Schema for feeding RNN training data

For a data set with 600 time steps, this stackoverflow answer proposes the following training schema, where each line represents a batch with sequence_length=5 that will be trained on an RNN model:

             t=0  t=1  t=2  t=3  t=4  t=5  ...  t=598  t=599
sample       |---------------------|
sample            |---------------------|
sample                 |-----------------
sample                                          ----|
sample                                           ----------|

I had naively assumed that this would be excessive (as the overlap will have the model seeing each data point around sequence_length times), and thought that the following would be sufficient (say bptt sequence_length is 3 for convenience):

             t=0  t=1  t=2  t=3  t=4  t=5  t=6  t=7  ...  t=598  t=599
sample       |-----------|
sample                      |-----------|
sample                                     |-------
sample                                                    -----------|

The first schema now makes sense to me, as it is the only way the model will be able to see each transition between time stops at least once. If I read correctly, it also looks like get_batch does this in the word_language_model example. I just wanted to verify that this is the way we should be training sequential data.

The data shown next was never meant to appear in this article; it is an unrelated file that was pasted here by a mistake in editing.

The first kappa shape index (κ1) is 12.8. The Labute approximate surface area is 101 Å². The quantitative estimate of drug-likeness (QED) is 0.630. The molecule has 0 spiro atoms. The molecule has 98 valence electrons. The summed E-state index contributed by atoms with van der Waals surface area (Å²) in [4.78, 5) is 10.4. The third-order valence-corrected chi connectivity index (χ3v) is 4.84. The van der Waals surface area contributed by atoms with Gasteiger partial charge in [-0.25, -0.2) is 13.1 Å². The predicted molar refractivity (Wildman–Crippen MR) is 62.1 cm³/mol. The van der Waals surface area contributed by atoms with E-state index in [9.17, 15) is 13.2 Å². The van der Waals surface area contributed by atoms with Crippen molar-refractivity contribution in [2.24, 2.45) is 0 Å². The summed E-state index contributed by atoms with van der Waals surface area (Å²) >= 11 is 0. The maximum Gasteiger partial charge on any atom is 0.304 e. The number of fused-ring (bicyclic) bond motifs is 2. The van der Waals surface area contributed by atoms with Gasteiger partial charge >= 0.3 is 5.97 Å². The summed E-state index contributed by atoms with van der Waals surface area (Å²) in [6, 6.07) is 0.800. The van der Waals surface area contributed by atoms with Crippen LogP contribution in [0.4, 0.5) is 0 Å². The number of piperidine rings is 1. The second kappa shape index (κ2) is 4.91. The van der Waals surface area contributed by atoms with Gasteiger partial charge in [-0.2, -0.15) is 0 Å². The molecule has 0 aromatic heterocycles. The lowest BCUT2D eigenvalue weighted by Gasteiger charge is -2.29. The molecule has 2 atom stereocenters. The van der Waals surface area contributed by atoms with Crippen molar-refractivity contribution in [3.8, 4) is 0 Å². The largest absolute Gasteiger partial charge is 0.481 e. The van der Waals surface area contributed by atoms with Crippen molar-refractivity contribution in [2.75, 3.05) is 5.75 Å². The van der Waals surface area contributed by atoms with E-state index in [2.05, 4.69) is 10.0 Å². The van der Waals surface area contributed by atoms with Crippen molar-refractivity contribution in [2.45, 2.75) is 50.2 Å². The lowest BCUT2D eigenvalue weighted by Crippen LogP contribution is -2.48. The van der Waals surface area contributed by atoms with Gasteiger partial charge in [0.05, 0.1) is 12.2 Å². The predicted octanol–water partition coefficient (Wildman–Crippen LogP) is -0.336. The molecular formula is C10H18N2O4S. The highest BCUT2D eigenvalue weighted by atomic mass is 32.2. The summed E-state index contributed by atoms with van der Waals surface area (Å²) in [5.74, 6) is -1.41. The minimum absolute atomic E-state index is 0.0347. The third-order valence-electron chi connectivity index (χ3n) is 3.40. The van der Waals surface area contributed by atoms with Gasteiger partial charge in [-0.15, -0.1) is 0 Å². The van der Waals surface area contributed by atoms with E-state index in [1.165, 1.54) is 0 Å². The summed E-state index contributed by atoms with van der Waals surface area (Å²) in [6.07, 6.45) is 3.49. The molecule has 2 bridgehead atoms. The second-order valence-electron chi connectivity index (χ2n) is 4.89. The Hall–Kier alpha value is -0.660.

No, the second schema is more common for language model training (and is used in the word_language_model example). The first schema is needed in certain unusual cases, such as Pointer Sentinel Language Models, and in principle can provide marginally more information, but it’s much slower.

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Thanks for the answer. I’m using time series data rather than LM but it sounds like the 2nd schema is still preferred.

Is it important that the sequences are trained in order so that the relevant hidden state is reused, or is it common to shuffle them? It seems the hidden state may not be used anyways if they’re fed in parallel batches.

Ok, I see. I was just looking at the way get_batch was indexing, but it looks like in training/evaluation it loops using range with a bptt stepsize.

For truncated BPTT training, it’s important that batches be processed in order so that hidden states are preserved.

@jekbradbury, so we have truncated BPTT training supported in Pytorch? I fail to find any doc on it yet

Yes, it’s used in the word language model example – all you need to do is call .detach_() on a variable and it will break the computation graph in a way that truncates backpropagation.